Following a major legal victory that allowed it to proceed with its hostile takeover bid, Hanson Trust PLC more than doubled its stake in SCM Corp. yesterday to 66 percent, giving the British conglomerate effective control of the maker of Smith-Corona typewriters and Durkee foods.

SCM, which vigorously has opposed Hanson's $75-a-share, $630 million bid for the two-thirds of SCM Hanson did not own already, said its board of directors will meet today to review developments. Before Hanson increased its stake yesterday from about one-third to two-thirds, SCM said it planned to ask the U.S. Court of Appeals for the Second Circuit to rehear the legal dispute between SCM and Hanson, but that no longer appears to be a viable strategy.

Sir Gordon White, chairman of Hanson's North American operations -- which include Ball Park hotdogs and Endicott Johnson shoes -- said the developments yesterday represent a "great victory for the forces of the free marketplace, and completely vindicated Hanson's strategy over the past months."

And in a comment directed at criticism of Hanson's takeover strategy that appeared in the British press in recent days, Sir Gordon said, "Hanson has again demonstrated that it was one of the few UK companies that was able to successfully compete in the world's most sophisticated market."

Soon after SCM's board of directors meets today, Hanson is expected to officially become the second company to win a major takeover battle following an influential court ruling that "lock-up agreements" were used improperly. The Delaware Supreme Court recently handed Pantry Pride Inc. a victory in its bid to acquire Revlon Inc. after ruling that Revlon could not exercise lock-ups.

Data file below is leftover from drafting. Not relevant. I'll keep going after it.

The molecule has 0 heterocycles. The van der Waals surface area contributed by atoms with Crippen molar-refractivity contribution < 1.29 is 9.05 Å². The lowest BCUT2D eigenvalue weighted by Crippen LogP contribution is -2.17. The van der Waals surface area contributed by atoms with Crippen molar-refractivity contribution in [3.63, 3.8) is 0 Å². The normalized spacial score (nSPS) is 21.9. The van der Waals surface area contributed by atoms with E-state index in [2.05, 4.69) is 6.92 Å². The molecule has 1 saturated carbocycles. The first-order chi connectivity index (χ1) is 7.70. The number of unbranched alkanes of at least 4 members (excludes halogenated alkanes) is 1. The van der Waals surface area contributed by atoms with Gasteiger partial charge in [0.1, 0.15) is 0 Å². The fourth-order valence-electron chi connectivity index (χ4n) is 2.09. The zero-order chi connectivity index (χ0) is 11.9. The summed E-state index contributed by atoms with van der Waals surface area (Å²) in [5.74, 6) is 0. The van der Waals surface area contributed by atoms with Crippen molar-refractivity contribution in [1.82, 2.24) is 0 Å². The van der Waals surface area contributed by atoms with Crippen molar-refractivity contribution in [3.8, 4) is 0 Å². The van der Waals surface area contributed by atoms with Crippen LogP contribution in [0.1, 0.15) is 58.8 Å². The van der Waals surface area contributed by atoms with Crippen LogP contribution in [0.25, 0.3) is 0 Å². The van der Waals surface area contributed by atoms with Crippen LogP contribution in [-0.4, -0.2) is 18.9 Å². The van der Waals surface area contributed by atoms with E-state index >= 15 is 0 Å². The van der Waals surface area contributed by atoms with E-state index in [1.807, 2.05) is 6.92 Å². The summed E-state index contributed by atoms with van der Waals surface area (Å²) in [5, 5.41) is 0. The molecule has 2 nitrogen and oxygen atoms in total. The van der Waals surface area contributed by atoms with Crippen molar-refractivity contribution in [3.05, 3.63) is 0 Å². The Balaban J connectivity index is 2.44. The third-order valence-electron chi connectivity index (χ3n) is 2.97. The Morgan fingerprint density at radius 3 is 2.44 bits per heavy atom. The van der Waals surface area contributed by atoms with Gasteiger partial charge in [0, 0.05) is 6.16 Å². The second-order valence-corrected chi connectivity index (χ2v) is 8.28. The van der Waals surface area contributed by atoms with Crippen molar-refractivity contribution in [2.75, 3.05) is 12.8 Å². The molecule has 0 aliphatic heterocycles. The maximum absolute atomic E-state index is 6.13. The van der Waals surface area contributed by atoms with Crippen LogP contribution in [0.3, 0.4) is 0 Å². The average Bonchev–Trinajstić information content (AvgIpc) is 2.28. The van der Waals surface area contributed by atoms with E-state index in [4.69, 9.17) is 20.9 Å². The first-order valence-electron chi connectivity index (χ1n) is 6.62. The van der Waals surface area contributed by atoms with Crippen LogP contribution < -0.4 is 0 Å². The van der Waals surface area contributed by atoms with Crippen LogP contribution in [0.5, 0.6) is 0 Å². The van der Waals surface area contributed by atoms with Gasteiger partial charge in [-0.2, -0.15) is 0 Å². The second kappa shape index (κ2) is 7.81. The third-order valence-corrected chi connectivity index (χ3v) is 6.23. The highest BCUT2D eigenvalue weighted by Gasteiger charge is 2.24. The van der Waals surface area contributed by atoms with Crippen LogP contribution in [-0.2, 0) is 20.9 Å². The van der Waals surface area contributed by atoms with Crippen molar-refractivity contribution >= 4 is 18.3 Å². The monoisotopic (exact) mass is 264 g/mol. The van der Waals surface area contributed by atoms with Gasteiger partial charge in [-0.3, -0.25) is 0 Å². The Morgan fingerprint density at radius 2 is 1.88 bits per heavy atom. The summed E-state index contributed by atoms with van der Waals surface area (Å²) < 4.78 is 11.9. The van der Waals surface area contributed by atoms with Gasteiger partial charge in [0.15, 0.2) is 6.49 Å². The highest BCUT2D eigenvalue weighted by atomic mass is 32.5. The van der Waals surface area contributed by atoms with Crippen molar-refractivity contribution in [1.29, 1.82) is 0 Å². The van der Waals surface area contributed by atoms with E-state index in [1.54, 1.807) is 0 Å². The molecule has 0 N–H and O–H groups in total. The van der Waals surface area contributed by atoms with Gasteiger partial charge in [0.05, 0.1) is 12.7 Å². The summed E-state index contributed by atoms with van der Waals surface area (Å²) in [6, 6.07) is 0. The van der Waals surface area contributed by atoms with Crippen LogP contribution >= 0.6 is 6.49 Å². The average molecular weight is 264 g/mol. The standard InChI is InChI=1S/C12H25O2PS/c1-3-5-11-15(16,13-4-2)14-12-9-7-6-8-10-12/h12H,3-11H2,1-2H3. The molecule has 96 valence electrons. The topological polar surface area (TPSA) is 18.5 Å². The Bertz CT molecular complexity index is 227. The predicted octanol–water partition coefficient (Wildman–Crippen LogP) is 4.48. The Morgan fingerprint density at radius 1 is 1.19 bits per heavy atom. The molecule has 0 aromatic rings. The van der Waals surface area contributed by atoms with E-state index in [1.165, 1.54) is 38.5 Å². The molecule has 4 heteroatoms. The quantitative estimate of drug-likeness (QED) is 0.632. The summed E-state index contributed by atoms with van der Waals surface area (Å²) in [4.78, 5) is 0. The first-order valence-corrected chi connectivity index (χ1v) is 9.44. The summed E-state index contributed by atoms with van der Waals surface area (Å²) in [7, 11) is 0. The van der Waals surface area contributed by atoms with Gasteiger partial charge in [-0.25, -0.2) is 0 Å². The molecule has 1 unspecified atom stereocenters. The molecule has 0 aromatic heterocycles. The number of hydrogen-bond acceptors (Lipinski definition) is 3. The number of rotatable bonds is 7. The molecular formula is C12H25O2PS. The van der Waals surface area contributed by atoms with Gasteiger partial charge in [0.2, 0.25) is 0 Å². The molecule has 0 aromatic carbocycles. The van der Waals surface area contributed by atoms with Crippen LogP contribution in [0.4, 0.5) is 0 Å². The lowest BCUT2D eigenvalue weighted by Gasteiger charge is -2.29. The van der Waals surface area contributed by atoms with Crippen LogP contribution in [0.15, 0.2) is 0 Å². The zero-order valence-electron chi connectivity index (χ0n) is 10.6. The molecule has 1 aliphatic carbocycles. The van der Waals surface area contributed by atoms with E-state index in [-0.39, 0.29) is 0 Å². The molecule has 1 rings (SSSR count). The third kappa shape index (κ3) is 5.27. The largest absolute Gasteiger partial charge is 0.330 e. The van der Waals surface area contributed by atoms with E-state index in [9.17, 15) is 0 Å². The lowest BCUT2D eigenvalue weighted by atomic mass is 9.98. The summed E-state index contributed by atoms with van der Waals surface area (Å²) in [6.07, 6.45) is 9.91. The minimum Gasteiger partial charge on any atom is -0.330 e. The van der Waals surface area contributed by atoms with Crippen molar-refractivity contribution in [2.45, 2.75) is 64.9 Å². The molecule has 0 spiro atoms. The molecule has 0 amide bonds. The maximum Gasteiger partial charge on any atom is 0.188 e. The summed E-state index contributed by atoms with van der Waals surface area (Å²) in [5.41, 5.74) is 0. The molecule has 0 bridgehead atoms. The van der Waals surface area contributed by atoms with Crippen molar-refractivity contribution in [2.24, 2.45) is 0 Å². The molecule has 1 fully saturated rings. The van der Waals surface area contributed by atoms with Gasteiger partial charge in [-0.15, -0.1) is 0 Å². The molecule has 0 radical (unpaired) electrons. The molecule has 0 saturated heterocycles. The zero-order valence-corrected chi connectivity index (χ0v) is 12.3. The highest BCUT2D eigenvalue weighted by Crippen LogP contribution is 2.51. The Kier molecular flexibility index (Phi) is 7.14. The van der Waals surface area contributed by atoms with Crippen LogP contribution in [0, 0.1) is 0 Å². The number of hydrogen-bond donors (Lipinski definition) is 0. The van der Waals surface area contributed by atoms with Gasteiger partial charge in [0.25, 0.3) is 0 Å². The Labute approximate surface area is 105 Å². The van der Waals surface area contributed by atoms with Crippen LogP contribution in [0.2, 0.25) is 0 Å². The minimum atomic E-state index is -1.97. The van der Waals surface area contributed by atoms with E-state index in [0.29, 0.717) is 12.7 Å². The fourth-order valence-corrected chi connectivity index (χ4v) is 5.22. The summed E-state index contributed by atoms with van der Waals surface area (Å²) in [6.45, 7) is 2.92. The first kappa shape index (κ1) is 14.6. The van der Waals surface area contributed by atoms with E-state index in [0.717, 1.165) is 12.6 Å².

To avoid a takeover by Hanson, SCM had agreed to be acquired last year for $74 a share by Merrill Lynch Capital Partners and certain members of SCM management. A key part of that deal was the use of lock-up agreements giving Merrill Lynch the right to buy SCM's valuable pigment and food businesss for $430 million if a rival bidder such as Hanson acquired a one-third stake in SCM.

Robert Pirie, president of Rothschild Inc., Hanson's investment banker, has said those businesses are worth between $600 million and $700 million. By agreeing to sell the operations to Merrill Lynch for less than their fair market value, SCM management was trying to make the company less attractive so that Hanson would end its bid.

But Hanson, offering $1 a share more for SCM than Merrill Lynch, challenged the lock-ups in court, saying they were not in the best interest of SCM stockholders, and instead were designed to allow SCM management to maintain control. In a strongly worded majority opinion, New York's Second Circuit Court of Appeals voted 2 to 1 to block the lock-ups.

"This decision very strongly says that there are significant limits on what management can do to defend against tender offers," Rothschild's Pirie said. "The courts are saying that the burden is particularly great when management is involved on both sides of the deal. I think this decision also says there are significant burdens on the independent directors directors who do not work full time for a company to make proper inquiry. They can't simply hire experts" to give legal and finanical advice.

SCM said the decision represents a departure from precedent and "casts doubt on the ability of any board of directors to excercise its business judgment without the risk of judicial second-guessing."

In a dissenting opinion supporting SCM, Judge Amalya Kearse said the SCM directors "at all times acted from a desire to secure offers for SCM and its shareholders that would be superior to the offers of Hanson. Without the $74 offer from Merrill Lynch, the bidding would have died at $72, Hanson's then-current offer."